Mealybugs are related to aphids and feed by sucking plant sap, causing direct feeding damage by production of honeydew and associated sooty moulds. Several species are found, all have the appearance of being covered in a white waxy layer. They are serious pests in botanic gardens, interior landscapes and in commercial ornamental and edible crops. 

Lacewing larvae also feed on mealybug nymphs. Hypoaspis may feed on root mealybug. A pheromone is available to attract the winged adult male Citrus Mealybug.

Type: Small (4-5 mm) Australian ladybird. The larvae looks like a large segmented mealybug and may be seen walking over plants. 

How it works: Adults lay eggs into mealybug egg masses, larvae develop and are predatory on all stages of the mealybug. 

Species controlled: The larvae feed on all species but adults need egg producing species for egg laying.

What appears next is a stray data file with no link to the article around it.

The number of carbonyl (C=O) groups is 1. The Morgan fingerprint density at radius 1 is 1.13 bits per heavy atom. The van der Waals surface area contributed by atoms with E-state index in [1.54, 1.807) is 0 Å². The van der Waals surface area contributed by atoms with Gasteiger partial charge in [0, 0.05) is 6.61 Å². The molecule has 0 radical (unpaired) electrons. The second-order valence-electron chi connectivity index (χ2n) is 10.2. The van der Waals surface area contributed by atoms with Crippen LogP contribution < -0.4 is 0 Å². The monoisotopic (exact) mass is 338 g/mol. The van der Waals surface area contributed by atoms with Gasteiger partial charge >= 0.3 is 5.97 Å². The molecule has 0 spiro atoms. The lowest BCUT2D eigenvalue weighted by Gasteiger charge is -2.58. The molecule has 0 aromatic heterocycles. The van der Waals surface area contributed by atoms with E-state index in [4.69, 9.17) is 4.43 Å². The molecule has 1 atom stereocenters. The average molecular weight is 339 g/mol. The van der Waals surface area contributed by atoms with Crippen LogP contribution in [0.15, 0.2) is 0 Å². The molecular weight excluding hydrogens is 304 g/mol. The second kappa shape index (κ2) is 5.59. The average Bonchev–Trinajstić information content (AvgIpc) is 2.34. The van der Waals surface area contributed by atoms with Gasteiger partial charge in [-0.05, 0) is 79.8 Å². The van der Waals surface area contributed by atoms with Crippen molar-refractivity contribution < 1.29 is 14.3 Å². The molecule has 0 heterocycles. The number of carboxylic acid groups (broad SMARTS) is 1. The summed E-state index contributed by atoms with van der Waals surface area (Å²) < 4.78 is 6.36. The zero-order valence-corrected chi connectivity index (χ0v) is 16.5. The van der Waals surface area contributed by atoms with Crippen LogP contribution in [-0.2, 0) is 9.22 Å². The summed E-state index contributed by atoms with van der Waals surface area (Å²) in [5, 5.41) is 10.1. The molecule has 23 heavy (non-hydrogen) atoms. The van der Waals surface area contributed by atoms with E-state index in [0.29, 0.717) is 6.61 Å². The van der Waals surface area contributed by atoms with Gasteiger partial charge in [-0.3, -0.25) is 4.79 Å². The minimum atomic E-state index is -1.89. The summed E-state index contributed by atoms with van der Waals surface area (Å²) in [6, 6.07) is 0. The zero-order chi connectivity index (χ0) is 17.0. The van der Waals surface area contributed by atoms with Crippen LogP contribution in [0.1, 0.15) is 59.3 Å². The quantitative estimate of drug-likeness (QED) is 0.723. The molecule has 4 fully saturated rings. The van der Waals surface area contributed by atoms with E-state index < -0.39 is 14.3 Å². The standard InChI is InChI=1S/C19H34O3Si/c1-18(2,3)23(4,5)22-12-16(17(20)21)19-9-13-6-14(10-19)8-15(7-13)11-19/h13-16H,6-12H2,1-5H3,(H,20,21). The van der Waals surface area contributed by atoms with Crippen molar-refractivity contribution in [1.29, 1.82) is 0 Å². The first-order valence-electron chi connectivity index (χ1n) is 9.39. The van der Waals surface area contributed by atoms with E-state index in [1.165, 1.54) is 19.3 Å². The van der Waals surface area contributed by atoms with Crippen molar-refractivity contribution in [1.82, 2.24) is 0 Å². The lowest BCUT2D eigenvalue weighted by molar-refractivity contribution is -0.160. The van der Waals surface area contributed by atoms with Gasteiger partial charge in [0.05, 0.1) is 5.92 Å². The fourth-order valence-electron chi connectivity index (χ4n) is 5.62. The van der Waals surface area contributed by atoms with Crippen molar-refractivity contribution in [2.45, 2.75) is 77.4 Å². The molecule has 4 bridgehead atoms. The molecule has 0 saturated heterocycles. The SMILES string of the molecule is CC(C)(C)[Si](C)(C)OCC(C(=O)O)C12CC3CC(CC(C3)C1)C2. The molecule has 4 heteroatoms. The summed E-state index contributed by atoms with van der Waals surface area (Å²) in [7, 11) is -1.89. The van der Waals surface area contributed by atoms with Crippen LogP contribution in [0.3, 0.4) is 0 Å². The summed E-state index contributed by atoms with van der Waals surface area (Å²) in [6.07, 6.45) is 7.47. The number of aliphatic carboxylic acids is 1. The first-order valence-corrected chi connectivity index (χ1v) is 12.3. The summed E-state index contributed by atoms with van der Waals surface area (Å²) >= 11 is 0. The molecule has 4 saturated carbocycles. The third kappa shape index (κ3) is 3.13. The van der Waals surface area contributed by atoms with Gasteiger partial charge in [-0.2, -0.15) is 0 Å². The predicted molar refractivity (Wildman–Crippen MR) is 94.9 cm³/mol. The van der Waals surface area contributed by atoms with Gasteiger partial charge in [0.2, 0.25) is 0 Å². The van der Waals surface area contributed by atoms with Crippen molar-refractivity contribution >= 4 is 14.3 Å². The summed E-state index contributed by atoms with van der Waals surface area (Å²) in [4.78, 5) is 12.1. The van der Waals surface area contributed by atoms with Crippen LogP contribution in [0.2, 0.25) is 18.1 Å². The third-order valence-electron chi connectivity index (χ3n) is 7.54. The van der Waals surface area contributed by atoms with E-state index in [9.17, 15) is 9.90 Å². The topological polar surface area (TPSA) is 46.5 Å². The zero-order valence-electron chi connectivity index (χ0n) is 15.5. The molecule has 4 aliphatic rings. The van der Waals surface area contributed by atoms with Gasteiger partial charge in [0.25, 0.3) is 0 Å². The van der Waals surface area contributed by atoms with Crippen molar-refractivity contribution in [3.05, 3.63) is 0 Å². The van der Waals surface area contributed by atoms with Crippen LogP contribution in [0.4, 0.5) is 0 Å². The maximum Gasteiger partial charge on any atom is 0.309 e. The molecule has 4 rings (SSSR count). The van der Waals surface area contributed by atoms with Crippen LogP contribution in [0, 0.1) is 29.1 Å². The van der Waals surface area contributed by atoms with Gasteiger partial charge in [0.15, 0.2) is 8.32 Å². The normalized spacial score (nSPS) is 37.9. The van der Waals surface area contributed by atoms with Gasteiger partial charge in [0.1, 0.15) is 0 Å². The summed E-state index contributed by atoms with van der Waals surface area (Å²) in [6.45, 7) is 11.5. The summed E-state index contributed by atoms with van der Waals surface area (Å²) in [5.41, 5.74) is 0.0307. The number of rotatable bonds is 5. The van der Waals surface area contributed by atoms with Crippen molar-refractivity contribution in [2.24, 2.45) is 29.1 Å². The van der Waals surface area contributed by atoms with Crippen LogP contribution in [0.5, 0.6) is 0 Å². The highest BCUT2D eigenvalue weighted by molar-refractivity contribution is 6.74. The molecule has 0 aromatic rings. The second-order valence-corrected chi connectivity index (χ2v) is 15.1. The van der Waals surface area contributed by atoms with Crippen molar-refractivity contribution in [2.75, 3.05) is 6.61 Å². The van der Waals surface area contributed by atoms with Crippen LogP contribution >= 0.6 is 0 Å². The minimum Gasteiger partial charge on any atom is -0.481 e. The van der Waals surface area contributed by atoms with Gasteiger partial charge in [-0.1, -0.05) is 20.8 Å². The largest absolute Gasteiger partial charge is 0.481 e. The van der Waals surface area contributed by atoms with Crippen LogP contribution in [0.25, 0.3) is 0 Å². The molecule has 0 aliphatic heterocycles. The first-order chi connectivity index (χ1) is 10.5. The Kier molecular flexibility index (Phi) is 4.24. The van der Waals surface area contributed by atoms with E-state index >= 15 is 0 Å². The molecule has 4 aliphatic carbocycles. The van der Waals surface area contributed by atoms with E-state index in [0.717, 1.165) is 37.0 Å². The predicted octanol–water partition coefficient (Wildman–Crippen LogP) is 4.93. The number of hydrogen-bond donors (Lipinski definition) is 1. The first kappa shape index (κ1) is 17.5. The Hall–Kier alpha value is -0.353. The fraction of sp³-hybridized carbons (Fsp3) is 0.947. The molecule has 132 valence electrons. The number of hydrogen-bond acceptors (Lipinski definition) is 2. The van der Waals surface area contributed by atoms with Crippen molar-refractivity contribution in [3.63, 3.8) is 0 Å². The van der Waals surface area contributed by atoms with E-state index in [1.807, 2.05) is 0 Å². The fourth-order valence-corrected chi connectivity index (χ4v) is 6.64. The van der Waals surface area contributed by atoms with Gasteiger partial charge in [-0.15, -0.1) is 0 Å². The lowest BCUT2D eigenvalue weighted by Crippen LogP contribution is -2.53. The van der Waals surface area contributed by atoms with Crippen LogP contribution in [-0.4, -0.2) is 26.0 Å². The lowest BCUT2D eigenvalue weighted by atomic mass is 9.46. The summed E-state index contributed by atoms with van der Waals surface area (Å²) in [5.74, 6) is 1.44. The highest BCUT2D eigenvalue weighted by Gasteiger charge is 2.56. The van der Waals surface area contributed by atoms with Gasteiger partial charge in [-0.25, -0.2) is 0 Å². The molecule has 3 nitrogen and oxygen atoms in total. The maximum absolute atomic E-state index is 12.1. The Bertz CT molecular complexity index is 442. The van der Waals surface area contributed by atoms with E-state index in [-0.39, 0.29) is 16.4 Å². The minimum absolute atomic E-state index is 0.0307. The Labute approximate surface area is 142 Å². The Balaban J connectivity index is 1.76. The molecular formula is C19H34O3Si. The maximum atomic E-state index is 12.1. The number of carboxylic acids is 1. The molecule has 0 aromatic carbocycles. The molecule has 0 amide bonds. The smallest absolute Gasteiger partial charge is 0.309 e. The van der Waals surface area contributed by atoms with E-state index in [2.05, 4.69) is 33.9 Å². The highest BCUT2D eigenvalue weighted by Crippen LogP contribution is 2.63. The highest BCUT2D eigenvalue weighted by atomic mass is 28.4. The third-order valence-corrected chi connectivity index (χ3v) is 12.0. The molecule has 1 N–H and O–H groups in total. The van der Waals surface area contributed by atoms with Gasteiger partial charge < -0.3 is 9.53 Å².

When to use: Apply at first signs of infestation. Consult Fargro. 

Rates of use: 2-3 ladybirds per 1 m2 on infested plants, repeat at 2 week intervals until predators are established. 

Type: Small parasitic wasps. 

How it works: Adults lay their eggs inside the mealybug nymphs which continue to develop for a few days before becoming brown and mummified. The parasite emerges through a circular hole in the top. 

Species controlled: Leptomastix dactylopi controls Planococcus citri (Citrus Mealybug). 
Anagyrus pseudococci controls Citrus Mealybug and also will develop in the Glasshouse Mealybug. Anagyrus prefers larger mealybug. There are no parasites available in the UK for some species such as the long-tailed mealybug Pseudococcus longispinus

When to use: Requires temperatures of 18-30°C for development. 

Rates of use: 2 wasps per 1 m2 infested area.




Leptomastix adult on mealybug colony
(Photo: Holt Studios)
Cryptolaemus lava
(Photo: Holt Studios)
Cryptolaemus adult 
(Photo: Holt Studios)